Biotin
Biotin

Background

Biotin (vitamin B7) is a vitamin found in foods like eggs, milk, and bananas. Biotin deficiency can cause thinning of the hair and a rash on the face.

Biotin is an important part of enzymes in the body that break down substances like fats, carbohydrates, and others. There isn't a good test for detecting low biotin levels, so it's usually identified by its symptoms, which include thinning hair and red scaly rash around the eyes, nose, and mouth.

Biotin is used for biotin deficiency. It is also commonly used for hair loss, brittle nails, and other conditions, but there is no good scientific evidence to support these uses. Biotin supplements might interfere with some lab tests. Talk with your doctor if you are taking biotin supplements and need to have any blood tests.
When taken by mouth: Biotin is likely safe for most people when taken in doses up to 300 mg daily for up to 6 months. But it is more commonly used in lower doses of 2.5 mg daily.

When applied to the skin: Biotin is likely safe for most people when applied in cosmetic products that contain up to 0.6% biotin.

Special Precautions & Warnings:

Pregnancy and breast-feeding: Biotin is likely safe when used in recommended amounts during pregnancy and breast-feeding.

Children: Biotin is likely safe when taken by mouth. It's been used safely in doses of 5-25 mcg daily.

An inherited condition in which the body cannot process biotin (biotinidase deficiency): People with this condition might have low levels of biotin and may need a biotin supplement.

Kidney dialysis: People receiving kidney dialysis might have low levels of biotin and may need a biotin supplement.

Smoking: People who smoke might have low biotin levels and may need a biotin supplement.

Laboratory tests: Taking biotin supplements might interfere with the results of many different blood lab tests. Biotin can cause falsely high or falsely low test results. This might lead to missed or incorrect diagnoses. Tell your doctor if you are taking biotin supplements, especially if you are having lab tests done. You may need to stop taking biotin before your blood test. Most multivitamins contain low doses of biotin, which are unlikely to interfere with blood tests. But talk to your doctor to be sure.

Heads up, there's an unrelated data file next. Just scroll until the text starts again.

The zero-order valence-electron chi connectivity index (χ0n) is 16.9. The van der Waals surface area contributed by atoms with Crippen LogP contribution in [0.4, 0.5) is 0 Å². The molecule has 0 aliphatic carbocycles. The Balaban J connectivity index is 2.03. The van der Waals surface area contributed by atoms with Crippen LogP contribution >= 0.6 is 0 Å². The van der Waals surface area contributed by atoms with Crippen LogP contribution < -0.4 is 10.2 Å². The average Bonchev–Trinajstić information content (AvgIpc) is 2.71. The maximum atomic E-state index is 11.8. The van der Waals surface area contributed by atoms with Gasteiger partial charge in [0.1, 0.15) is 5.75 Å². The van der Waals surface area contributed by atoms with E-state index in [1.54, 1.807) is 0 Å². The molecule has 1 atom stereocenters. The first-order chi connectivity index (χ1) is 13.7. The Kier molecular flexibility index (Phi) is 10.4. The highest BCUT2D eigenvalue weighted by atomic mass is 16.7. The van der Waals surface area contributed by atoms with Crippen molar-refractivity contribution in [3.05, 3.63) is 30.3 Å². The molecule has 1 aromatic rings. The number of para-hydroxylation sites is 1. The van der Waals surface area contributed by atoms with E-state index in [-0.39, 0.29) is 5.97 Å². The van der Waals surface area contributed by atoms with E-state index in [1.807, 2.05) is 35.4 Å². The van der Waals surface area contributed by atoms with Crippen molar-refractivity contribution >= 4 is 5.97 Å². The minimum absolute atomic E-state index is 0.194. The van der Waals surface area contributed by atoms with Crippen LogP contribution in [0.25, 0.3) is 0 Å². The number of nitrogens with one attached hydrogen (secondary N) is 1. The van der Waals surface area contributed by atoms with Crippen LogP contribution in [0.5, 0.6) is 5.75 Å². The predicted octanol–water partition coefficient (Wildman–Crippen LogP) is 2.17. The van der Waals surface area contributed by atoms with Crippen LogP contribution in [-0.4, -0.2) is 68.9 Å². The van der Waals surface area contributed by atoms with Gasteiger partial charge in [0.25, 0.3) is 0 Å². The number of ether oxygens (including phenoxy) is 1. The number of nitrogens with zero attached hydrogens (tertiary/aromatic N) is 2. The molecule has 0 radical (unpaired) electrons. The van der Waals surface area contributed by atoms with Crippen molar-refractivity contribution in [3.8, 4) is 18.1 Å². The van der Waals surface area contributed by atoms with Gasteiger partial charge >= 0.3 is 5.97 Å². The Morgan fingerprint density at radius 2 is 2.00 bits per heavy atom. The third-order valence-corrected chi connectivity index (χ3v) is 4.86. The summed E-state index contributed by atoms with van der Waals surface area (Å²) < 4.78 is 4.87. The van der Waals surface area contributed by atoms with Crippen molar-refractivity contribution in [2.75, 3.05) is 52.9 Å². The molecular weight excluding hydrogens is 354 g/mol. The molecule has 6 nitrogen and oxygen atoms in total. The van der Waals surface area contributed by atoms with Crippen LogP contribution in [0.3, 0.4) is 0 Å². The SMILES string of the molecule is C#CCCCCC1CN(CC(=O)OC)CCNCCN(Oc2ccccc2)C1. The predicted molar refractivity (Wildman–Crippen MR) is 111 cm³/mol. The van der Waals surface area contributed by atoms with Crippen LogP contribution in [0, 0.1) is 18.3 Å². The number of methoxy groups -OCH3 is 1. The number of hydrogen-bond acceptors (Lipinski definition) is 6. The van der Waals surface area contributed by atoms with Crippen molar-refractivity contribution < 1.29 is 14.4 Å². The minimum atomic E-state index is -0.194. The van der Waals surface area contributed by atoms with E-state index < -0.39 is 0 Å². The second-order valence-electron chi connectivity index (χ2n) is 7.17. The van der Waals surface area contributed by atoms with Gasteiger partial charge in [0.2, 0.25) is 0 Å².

Effectiveness

Natural Medicines rates effectiveness based on scientific evidence according to the following scale: Effective, Likely Effective, Possibly Effective, Possibly Ineffective, Likely Ineffective, Ineffective, and Insufficient Evidence to Rate.
Likely effective Effectiveness definitions
  • Biotin deficiency. Taking biotin by mouth or by a shot can treat and prevent low blood levels of biotin. Up to 10 mg of biotin by mouth daily has been used to treat and prevent deficiency. A biotin shot can only be given by a healthcare provider.
Possibly effective Effectiveness definitions
Likely ineffective Effectiveness definitions
Possibly ineffective Effectiveness definitions
  • Multiple sclerosis (MS). Taking high-dose biotin by mouth does not reduce disability in people with MS. It also doesn't seem to affect the risk for relapse.
  • Rough, scaly skin on the scalp and face (seborrheic dermatitis). Taking biotin does not seem to help improve rash in infants.
There is interest in using biotin for a number of other purposes, but there isn't enough reliable information to say whether it might be helpful.
Insufficient evidence Effectiveness definitions

Dosing & administration

Small amounts of biotin are found in foods such as eggs, milk, and bananas. It's recommended that adults consume 30 mcg daily. The same amount should be consumed during pregnancy. When breast-feeding, 35 mcg should be consumed daily. Recommended amounts for children depend on age. Speak with a healthcare provider to find out what dose might be best for a specific condition.

Interactions with pharmaceuticals

It is not known if Biotin interacts with any medicines. Before taking Biotin, talk with your healthcare professional if you take any medications.

Interactions with herbs & supplements

Alpha-lipoic acid: Taking alpha-lipoic acid and biotin together can reduce the absorption of both alpha-lipoic acid and biotin into the body.
Vitamin B5 (pantothenic acid): Taking biotin and vitamin B5 together can reduce the absorption of both biotin and vitamin B5 into the body.

Interactions with foods

Eating 2 or more uncooked egg whites daily for several months can cause biotin deficiency. Raw egg whites bind to biotin in the stomach and prevent the body from absorbing it.
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This monograph was last reviewed on 27/01/2023 22:46:46 and last updated on 13/11/2022 10:38:45. Monographs are reviewed and/or updated multiple times per month and at least once per year.
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